In November of 2015, I started having problems breathing and I felt more tired than normal. I went to my GP and she said it sounded like a hiatal hernia. But she wanted to confirm, so she ordered X-rays. From there, she said there was something visible but couldn’t make it out. She ordered a CT scan which showed a 5.25 cm mass on the left side of my chest. We quickly had a biopsy done and it came back spindle cell. It was sent to the Mayo clinic for further evaluation and it came back synovial sarcoma. I also had a pet scan which only showed one tumor and was told I was likely stage 3… (this process occurred within about 4 weeks time) I consider myself very lucky!
I was sent to a CT Surgeon named Dr. Patterson at Wash U here in St. Louis. He said he could remove it without shrinking it but recommended that I speak with Dr. Van Tine, a sarcoma specialist. (also at Wash U) Without getting into much detail, I started chemo right away. (I’m a 41 year old male, married with 3 young children) I was put on a 21 day schedule of ifosfamide, doxorubicin and mesna. After my first cycle I developed plural infusion and was rushed to the hospital via ambulance to drain 650cc’s of fluid. During this visit they took additional scans and the tumor had grown to 5.75 cm. In addition there was another small tumor showing up. I think they called it a Fisher and said the chemo wasn’t working. The on staff doctor told me I was stage 4 and was terminal. It was a terrible Christmas Eve and my wife and I were in tears all night. The next morning the “on staff” oncologist came back to the room and said Dr. Van Tine disagreed with his diagnosis.
The following week I had another CT scan. I was scared to death as to what they might say. To this point in time everything had been terrible news. However, that week was a turning point in my life. Without getting too religious, I did a lot praying and sole searching. The day before I heard my results, I had an overwhelming feeling of peace. That my results would be parallel to the way I felt. I didn’t know what this meant until a few hours later?
So Dr. Van Tine walked in the door and asked me how I was feeling. My response was… A very timid, “I feel good…” He laughed and said, “you better. Your tumor halved. It nearly shrank in half.” I was shocked. Again, more tears… (this must be another symptom of synovial) The next 7 cycles were much less eventful. They were very tough but I managed with the help of my wonderful support group. They have been amazing!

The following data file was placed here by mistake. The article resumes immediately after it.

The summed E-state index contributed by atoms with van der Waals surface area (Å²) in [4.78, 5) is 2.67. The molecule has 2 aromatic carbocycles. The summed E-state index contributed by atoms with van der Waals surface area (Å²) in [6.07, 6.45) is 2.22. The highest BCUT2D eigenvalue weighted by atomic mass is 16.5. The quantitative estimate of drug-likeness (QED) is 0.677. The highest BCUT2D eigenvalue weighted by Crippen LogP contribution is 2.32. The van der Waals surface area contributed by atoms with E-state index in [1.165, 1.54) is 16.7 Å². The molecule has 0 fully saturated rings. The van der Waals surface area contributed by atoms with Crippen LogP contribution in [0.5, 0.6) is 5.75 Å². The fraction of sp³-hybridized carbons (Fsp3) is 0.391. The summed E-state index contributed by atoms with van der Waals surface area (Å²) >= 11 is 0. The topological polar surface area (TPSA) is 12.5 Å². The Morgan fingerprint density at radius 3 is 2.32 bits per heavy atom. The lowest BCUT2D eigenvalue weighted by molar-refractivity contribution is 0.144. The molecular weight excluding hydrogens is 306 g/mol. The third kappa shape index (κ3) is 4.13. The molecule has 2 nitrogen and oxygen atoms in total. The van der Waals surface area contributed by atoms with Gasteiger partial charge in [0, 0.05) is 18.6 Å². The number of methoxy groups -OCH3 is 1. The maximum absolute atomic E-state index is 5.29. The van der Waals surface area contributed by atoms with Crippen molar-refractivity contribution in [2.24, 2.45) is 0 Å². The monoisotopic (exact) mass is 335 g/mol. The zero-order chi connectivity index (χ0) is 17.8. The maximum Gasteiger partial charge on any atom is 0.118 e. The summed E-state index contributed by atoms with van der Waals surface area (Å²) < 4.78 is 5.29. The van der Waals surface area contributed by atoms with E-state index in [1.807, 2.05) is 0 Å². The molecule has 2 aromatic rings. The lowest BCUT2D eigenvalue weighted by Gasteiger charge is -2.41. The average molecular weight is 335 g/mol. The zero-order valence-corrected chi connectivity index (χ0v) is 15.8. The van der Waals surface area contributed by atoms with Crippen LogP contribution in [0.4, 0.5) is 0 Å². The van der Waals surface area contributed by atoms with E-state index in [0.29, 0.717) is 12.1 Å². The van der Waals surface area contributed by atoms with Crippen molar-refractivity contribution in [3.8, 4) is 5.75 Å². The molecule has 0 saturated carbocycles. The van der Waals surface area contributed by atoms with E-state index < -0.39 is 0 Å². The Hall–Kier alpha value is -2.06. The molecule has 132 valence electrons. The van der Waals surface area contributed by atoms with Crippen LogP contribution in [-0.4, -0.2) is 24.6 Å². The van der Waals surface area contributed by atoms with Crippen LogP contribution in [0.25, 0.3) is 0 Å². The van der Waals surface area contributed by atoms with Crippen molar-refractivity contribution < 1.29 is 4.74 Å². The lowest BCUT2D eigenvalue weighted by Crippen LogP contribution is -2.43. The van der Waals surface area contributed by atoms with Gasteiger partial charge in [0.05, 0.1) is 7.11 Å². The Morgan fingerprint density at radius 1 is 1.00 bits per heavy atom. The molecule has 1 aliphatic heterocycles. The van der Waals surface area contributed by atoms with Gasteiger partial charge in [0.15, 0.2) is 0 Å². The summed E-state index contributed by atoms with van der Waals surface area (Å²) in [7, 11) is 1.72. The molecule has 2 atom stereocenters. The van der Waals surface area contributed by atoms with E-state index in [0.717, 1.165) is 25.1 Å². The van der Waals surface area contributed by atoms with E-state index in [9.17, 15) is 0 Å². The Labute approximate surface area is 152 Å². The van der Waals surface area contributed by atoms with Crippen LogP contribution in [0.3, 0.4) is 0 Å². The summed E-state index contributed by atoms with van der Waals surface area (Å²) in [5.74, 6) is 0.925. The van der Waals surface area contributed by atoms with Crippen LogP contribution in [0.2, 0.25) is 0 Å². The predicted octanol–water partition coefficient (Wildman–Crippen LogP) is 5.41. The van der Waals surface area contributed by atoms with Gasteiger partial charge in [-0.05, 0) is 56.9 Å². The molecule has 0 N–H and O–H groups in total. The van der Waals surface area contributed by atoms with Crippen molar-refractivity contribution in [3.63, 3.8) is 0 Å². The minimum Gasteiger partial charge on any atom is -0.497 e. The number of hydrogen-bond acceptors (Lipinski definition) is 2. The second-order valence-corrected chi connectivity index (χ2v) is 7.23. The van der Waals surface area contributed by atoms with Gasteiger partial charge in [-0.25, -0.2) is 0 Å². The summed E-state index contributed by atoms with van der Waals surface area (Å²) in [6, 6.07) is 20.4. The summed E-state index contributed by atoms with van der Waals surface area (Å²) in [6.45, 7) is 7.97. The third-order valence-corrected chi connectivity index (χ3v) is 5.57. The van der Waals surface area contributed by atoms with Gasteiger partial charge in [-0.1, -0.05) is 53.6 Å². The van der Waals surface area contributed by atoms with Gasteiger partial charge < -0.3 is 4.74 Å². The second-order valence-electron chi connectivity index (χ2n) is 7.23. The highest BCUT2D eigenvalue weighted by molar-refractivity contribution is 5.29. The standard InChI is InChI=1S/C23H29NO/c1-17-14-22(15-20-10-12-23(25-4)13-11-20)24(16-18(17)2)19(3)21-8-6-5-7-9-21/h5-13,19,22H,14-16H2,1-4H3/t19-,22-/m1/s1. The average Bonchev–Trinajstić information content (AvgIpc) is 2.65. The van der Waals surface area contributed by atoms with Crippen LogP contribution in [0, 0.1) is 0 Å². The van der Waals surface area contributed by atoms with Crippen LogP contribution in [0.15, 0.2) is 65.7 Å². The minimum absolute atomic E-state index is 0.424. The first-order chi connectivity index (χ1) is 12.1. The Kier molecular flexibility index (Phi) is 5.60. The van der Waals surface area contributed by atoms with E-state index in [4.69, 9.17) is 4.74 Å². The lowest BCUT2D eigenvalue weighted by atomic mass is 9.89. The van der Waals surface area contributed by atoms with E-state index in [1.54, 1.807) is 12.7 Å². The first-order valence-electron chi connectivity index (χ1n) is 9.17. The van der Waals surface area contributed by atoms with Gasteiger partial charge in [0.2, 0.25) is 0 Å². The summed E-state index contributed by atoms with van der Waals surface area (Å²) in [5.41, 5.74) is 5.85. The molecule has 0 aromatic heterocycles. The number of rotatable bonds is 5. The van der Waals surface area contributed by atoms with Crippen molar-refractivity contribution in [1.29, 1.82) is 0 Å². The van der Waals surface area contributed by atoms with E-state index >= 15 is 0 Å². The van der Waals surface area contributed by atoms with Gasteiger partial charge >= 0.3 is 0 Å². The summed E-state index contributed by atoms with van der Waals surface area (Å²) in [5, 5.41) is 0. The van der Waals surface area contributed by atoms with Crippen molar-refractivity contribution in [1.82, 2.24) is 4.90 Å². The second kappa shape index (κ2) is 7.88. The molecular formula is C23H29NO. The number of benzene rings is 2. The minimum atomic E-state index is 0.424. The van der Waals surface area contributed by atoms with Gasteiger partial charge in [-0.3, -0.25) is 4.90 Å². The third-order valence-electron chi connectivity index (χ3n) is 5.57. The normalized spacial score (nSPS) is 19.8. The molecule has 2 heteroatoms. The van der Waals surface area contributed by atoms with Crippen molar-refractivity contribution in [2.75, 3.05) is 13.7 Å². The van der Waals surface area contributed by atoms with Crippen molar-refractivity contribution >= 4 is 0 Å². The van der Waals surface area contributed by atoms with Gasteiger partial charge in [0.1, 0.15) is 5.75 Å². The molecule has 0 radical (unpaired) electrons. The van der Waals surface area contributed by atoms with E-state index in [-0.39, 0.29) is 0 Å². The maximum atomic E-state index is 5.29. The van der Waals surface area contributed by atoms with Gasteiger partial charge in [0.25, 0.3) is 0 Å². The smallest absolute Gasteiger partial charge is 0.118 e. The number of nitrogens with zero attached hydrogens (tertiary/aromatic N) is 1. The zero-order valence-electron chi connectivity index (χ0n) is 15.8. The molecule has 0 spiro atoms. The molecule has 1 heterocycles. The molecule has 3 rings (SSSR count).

In April I had a thoracotomy, during which they removed part of my left lung and diaphragm. The tumor had shrunk to 1.9 cm. They went in from the back. Through my lat muscle, using forceps to spread/break the ribs and took out the tumor with negative margins. Even though I was given an epidural, it was a new level of pain… Which I still feel as I type this.
The next treatment which occurred only 4 weeks later was proton radiation. Because I had surgery first, Dr. Mchulfsky insisted I do 35 treatments. He said I needed two more weeks to get through the scar tissue from surgery. This has really been a breeze. I’ve had fatigue, trouble swallowing and my incision reopened. On a positive note my hair has started to come back and so has the weight. As I type this I have 6 treatments left.
I’m extremely excited to finish treatment. I realize that this cancer is very dangerous and can come back quickly with a vengeance. But I’m optimistic that I have done everything to the best of my ability. My Doctors have been incredible. I feel very blessed/lucky to this point in time. My first post op scan is September 14th. The following month I have a sarcoma run (which all of you should consider attending or supporting) I think Dr. Van Tine is in charge of it. I think you all know the drill after that, scans for the next 10 years if I’m lucky. I should mention that I will ask them to do a scan of my right arm. I know I sound paranoid but I used to be very active. (Lifting weights 5 days a week) For nearly 6 moths prior to my diagnosis I had pain in my right arm just below the elbow. Strangely enough it went away during chemo but returned after surgery. Granted I have started lifting on a very mild level again. But it is still a little scary.
I look forward to meeting many of you and fighting this terrible disease together. I’m very excited about the new treatments that are in the works. Especially from Adapt Immune. Please feel free to ask any questions, as I did gloss over several areas. I was just trying to keep this to a minimum.